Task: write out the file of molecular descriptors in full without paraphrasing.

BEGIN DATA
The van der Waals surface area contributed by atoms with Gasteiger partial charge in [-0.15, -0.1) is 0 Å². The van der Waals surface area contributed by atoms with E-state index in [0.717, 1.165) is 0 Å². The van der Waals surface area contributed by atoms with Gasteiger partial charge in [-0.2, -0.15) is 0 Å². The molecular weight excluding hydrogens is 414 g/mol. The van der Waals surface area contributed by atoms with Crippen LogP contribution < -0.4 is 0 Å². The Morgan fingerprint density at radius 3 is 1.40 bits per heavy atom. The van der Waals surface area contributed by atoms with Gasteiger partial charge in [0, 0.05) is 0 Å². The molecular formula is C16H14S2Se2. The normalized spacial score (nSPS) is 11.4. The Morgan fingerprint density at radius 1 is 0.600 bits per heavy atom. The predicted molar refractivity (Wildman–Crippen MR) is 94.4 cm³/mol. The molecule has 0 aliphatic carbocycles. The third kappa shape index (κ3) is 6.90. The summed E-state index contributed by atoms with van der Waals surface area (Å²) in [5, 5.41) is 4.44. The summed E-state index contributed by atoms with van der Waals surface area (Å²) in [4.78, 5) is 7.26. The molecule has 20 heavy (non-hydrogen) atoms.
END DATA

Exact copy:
The van der Waals surface area contributed by atoms with Gasteiger partial charge in [-0.15, -0.1) is 0 Å². The van der Waals surface area contributed by atoms with E-state index in [0.717, 1.165) is 0 Å². The van der Waals surface area contributed by atoms with Gasteiger partial charge in [-0.2, -0.15) is 0 Å². The molecular weight excluding hydrogens is 414 g/mol. The van der Waals surface area contributed by atoms with Crippen LogP contribution < -0.4 is 0 Å². The Morgan fingerprint density at radius 3 is 1.40 bits per heavy atom. The van der Waals surface area contributed by atoms with Gasteiger partial charge in [0, 0.05) is 0 Å². The molecular formula is C16H14S2Se2. The normalized spacial score (nSPS) is 11.4. The Morgan fingerprint density at radius 1 is 0.600 bits per heavy atom. The predicted molar refractivity (Wildman–Crippen MR) is 94.4 cm³/mol. The molecule has 0 aliphatic carbocycles. The third kappa shape index (κ3) is 6.90. The summed E-state index contributed by atoms with van der Waals surface area (Å²) in [5, 5.41) is 4.44. The summed E-state index contributed by atoms with van der Waals surface area (Å²) in [4.78, 5) is 7.26. The molecule has 20 heavy (non-hydrogen) atoms.